Before December, George Clooney’s The Monuments Men was a top contender for the Academy Award for Best Picture. On paper it seemed like the perfect Oscar film: a period piece, big names actors, and a true story. It seemed very odd that any studio would push back such a clear Oscar film, but director George Clooney seemed to be committed enough to telling the Monument Men story that he would release it when he felt the film was finished. While, The Monuments Men won’t be a contender for next year’s Oscar, it is a very enjoyable and well told story.
George Clooney has established himself as one of the most talented actors in Hollywood, as well as one of the best writers, directors, and producers. Clooney’s style and presence is felt throughout the film and his passion for the film is evident. While the beginning of the film is undoubtedly slow, Clooney manages to get the story going and has fun doing it. The Monument Men has a fair amount of humor that works very well with the expert cast, but it does tend to shy away from some of the darker moments. While are there are some great montages of destroyed art and the efforts of the heroes, many scenes aren’t as emotional as they could have been. While Clooney does an excellent job avoiding melodrama and over dramatizing the events, a few moments could have had more emotion. Additionally, there is a lack of tension throughout that harms the film. However, it is very clear that Clooney feels strongly about telling this story and he does his best to tell it.
Much of the hype behind The Monuments Men is its incredible cast. The great thing about The Monuments Men’s cast is that is a true ensemble with no real main character. While that could be a flaw if done by a lesser director, Clooney does a great job of giving each character enough screen time and getting great performances out of his entire cast. While there is an obvious lack of background on each character, each character becomes familiar and well known by the end of the film and gives the audience great heroes to root for.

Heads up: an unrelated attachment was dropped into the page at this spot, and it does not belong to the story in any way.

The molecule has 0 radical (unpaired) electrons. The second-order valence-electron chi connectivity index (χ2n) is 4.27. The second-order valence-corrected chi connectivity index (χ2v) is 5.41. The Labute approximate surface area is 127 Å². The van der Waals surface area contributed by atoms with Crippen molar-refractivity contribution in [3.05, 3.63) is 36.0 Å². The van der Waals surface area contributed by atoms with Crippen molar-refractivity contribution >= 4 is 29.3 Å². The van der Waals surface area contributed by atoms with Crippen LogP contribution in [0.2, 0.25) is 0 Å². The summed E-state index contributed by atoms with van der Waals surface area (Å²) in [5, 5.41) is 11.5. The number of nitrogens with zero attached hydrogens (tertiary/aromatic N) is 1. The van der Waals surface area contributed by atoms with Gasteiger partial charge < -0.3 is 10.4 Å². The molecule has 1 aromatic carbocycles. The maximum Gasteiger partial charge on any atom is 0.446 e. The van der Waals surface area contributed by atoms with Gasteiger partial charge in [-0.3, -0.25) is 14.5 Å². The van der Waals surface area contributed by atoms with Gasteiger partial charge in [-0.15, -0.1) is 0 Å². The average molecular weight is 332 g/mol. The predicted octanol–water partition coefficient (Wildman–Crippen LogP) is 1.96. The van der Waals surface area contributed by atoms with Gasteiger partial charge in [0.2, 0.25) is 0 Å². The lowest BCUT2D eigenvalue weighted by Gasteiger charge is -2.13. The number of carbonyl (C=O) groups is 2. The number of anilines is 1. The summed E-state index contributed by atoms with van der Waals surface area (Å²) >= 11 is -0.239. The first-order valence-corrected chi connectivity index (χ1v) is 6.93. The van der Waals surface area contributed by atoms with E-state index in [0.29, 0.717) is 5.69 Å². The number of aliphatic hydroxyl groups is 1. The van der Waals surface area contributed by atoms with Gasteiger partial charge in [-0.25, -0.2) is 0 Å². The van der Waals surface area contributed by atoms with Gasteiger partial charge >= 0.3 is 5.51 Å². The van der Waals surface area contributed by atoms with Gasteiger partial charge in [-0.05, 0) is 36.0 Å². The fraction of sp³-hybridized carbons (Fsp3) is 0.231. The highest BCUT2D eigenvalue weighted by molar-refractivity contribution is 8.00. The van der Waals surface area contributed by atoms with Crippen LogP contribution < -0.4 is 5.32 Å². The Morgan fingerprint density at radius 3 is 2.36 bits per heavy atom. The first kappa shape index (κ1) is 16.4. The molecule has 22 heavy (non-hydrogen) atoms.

The performances themselves are excellent. Clooney is excellent, and carries the thematic elements of the film excellently in several great monologues. Matt Damon is also fantastic and although not given much to do until the third act, manages to make the most of all of his scenes and steals each and every one of his scenes. Cate Blanchette’s role is very similar, as she delivers a great performance and plays off Damon very well. However, the film’s best dynamic is the marvelous performances of John Goodman and Jean Dujardin, who play off each other excellently and give a great blend of comedy and drama, as well as carrying the film’s emotional highlights and emphasize the film’s themes. If The Monuments Men manages to get any Academy Award nominations, Dujardin would be an excellent choice for Best Supporting Actor.
There are also great supporting performances from Hugh Bonneville, Bill Murray, and Bob Balaban. These performances help the film’s ensemble and have enough depth to be relatable and enjoyable, but don’t steal the show in the way the others do. The film’s pacing is slow to start out, but once the adventure starts the plot gets interesting and the performances get to shine. The score is triumphant and patriotic, and while it isn’t anything remarkably original, it definitely works for the film and aids the film in montages. The cinematography is beautiful, as is the visual style and lighting of the film.
The Monuments Men is a welcome surprise to the February line up with excellent performances and a great story. While there are certainly flaws, there is a tangible and engaging sense to the film that makes it enjoyable to watch. Clooney continues to prove his worth in Hollywood as The Monuments Men is another good film. While it’s not saying much considering the line up so far, The Monuments Men is the best film of the year so far. Grade: B